We did it! And what a great time we had. After one week in Bangkok, I can honestly say I have made memories to last a lifetime. From performing for special audiences to sharing evenings with influential people, and experiencing it all with friends and colleagues, it has been fantastic.
After arriving safely and settling into the beautiful Dusit Thani Hotel, we had the day to relax before work started. We spent our free time, usually the early hours of the morning exploring the streets of Bangkok. We hunted through markets, admiring rooftop views, relaxed with massages, munched on enticing street food, dined at upmarket restaurants, and even found a Thai/German Bistro we just had to try. Sharing smiles with friendly and helpful locals and each meal even tastier than the next, we were never disappointed.
We performed Youri Vámos’s ‘The Nutcracker – A Christmas Carol’ at the Thailand Cultural Centre, with its large stage and hard working team of technicians, it was great to be back. In this production, there is also a chance for young local dancers to perform with us and I had a great time with a group of bright and polite girls all from Thailand except one from the USA. They all spoke excellent English and wore big smiles all day. The American girl, and her mother, actually knew me through a teacher I had when I was young. The ballet world really is small. The girls were so lovely, and we shared many giggles; I think they had a fun time with us too. Continue reading “Ballerinas in Bangkok”→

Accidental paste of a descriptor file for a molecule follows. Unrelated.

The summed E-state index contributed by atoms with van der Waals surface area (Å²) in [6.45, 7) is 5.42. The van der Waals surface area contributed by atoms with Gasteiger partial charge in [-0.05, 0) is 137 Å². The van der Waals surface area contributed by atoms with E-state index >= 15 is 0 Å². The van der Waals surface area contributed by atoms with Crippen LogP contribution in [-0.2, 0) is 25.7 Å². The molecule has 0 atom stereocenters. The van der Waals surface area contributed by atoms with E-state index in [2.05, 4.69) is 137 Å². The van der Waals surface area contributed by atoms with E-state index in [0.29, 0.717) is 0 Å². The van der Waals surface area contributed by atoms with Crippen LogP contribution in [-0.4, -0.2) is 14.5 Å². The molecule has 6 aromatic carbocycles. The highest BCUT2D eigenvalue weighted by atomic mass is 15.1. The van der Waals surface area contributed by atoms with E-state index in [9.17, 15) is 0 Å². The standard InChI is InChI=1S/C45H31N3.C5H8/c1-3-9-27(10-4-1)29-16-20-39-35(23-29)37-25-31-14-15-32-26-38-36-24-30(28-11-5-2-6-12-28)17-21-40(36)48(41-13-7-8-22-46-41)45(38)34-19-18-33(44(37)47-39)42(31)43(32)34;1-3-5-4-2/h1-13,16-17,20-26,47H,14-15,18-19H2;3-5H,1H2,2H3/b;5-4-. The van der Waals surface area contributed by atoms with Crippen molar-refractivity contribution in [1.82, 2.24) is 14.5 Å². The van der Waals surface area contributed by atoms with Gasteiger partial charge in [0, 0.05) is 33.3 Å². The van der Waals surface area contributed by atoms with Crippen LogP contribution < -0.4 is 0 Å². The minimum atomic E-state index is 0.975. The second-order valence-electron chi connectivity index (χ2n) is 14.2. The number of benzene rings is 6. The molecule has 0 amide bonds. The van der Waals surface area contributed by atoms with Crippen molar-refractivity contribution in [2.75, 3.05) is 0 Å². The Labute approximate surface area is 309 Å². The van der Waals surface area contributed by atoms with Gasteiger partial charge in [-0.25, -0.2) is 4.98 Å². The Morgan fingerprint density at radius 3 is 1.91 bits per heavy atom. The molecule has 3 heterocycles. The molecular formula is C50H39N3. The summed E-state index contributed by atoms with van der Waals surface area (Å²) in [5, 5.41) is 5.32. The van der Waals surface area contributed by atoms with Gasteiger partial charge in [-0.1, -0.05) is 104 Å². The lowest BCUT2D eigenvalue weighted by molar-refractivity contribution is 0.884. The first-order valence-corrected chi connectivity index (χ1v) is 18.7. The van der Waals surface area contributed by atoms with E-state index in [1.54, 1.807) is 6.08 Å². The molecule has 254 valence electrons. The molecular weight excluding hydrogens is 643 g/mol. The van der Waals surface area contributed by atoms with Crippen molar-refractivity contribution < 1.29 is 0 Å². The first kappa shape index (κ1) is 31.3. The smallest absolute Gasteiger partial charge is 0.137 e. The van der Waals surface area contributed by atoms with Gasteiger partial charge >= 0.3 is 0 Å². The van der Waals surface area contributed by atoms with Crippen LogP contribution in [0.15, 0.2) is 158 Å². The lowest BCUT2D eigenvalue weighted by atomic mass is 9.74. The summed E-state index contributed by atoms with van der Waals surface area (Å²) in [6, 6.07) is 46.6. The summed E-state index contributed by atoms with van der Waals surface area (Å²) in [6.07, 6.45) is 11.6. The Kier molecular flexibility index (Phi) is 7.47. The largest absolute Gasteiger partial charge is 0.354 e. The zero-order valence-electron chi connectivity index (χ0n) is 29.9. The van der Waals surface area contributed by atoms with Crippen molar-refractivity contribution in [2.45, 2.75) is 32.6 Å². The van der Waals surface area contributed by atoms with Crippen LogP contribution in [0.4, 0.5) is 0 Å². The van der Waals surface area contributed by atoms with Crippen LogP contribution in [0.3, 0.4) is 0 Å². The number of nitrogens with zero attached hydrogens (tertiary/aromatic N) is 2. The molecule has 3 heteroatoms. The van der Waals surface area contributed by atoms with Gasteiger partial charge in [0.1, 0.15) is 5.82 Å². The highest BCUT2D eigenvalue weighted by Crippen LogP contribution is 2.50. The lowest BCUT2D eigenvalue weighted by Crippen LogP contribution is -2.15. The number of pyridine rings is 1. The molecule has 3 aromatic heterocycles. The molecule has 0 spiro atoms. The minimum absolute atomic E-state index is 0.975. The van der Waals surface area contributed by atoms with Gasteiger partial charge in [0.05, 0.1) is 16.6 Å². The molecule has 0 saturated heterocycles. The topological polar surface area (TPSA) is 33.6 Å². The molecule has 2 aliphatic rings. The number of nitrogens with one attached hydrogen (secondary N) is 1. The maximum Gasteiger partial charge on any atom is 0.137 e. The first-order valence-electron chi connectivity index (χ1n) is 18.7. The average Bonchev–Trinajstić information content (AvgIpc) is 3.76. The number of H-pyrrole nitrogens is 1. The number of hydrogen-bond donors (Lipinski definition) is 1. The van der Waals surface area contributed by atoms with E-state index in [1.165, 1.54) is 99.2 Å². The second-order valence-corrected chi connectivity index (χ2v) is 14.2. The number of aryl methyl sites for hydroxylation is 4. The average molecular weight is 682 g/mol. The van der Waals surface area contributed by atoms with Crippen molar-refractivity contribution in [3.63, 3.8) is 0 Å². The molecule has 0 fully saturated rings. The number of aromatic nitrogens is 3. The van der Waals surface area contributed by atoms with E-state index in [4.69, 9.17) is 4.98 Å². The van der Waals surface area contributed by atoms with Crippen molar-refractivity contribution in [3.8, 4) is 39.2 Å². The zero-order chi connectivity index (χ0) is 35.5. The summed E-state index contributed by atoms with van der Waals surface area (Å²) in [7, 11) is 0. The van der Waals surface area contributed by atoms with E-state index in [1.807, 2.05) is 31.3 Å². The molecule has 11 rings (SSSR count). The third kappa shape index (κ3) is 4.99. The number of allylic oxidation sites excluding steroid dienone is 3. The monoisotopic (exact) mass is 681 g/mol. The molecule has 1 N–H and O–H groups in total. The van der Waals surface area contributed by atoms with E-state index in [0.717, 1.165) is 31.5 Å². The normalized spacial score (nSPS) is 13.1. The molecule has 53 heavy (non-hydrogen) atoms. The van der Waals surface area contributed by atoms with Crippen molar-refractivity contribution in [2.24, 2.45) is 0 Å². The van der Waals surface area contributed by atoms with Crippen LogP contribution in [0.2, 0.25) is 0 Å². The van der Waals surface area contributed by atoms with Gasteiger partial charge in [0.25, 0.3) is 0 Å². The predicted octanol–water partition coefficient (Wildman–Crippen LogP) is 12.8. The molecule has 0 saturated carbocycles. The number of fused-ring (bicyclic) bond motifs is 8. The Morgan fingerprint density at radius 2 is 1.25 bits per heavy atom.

Today the new season officially starts with our first performance back on our big beautiful stage. The company will perform Das Kleine Schwarze/The Roit of Spring, a modern ballet by Terence Kohler portraying the lives and relationship of Coco Chanel and Igor Strawinsky. It is always great to return to stage and there is always such a good energy in the theatre.
Unfortunately this year I will not be part of this excitement due to an injury (post coming soon on this), which I am very sad about. Who wants to be off before it has even started? But I am realising, one must not dwell on things they can not change and in order to be part of the excitement I decided to share with you my wonderful experience of creating this production instead.
Last season, when the piece premiered I got the chance to work with Terence in creating the role of Misia Sert, Coco Chanel’s best friend. And oh how I loved becoming this lady. She was confident and sassy, and a socialite among the upper class. Her relationship with Coco was very passionate: insinuated by similar interests, a lethal wit, and drug usage. There was almost rivalry between the two and without Misia introducing Coco to the world of art and beauty, she would not have become the icon she did. Misia often gave Coco ideas for her production in fashion and perfume, telling Coco that fashion changes but perfume is forever: introducing Chanel No. 5. Continue reading “Bringing Misia to the Stage”→